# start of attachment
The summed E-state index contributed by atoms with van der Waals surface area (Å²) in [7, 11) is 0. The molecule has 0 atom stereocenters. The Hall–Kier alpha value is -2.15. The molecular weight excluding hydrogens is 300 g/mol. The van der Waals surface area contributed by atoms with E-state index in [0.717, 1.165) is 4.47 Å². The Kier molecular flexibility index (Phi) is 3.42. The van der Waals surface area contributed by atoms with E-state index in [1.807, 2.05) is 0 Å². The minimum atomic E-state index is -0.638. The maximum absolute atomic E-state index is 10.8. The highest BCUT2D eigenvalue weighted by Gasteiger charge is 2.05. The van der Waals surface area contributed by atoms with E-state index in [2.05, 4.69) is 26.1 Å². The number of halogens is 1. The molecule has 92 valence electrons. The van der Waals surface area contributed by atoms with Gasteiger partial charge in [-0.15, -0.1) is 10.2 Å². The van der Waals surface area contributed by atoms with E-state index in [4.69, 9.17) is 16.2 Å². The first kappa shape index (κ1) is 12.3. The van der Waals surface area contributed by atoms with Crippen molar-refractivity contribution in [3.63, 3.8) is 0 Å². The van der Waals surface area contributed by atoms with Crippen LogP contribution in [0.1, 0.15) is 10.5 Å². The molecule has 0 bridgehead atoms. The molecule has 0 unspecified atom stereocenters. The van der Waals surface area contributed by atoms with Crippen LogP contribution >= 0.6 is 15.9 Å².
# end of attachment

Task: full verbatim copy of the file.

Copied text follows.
The summed E-state index contributed by atoms with van der Waals surface area (Å²) in [7, 11) is 0. The molecule has 0 atom stereocenters. The Hall–Kier alpha value is -2.15. The molecular weight excluding hydrogens is 300 g/mol. The van der Waals surface area contributed by atoms with E-state index in [0.717, 1.165) is 4.47 Å². The Kier molecular flexibility index (Phi) is 3.42. The van der Waals surface area contributed by atoms with E-state index in [1.807, 2.05) is 0 Å². The minimum atomic E-state index is -0.638. The maximum absolute atomic E-state index is 10.8. The highest BCUT2D eigenvalue weighted by Gasteiger charge is 2.05. The van der Waals surface area contributed by atoms with E-state index in [2.05, 4.69) is 26.1 Å². The number of halogens is 1. The molecule has 92 valence electrons. The van der Waals surface area contributed by atoms with Gasteiger partial charge in [-0.15, -0.1) is 10.2 Å². The van der Waals surface area contributed by atoms with E-state index in [4.69, 9.17) is 16.2 Å². The first kappa shape index (κ1) is 12.3. The van der Waals surface area contributed by atoms with Crippen molar-refractivity contribution in [3.63, 3.8) is 0 Å². The van der Waals surface area contributed by atoms with Crippen LogP contribution in [0.1, 0.15) is 10.5 Å². The molecule has 0 bridgehead atoms. The molecule has 0 unspecified atom stereocenters. The van der Waals surface area contributed by atoms with Crippen LogP contribution >= 0.6 is 15.9 Å².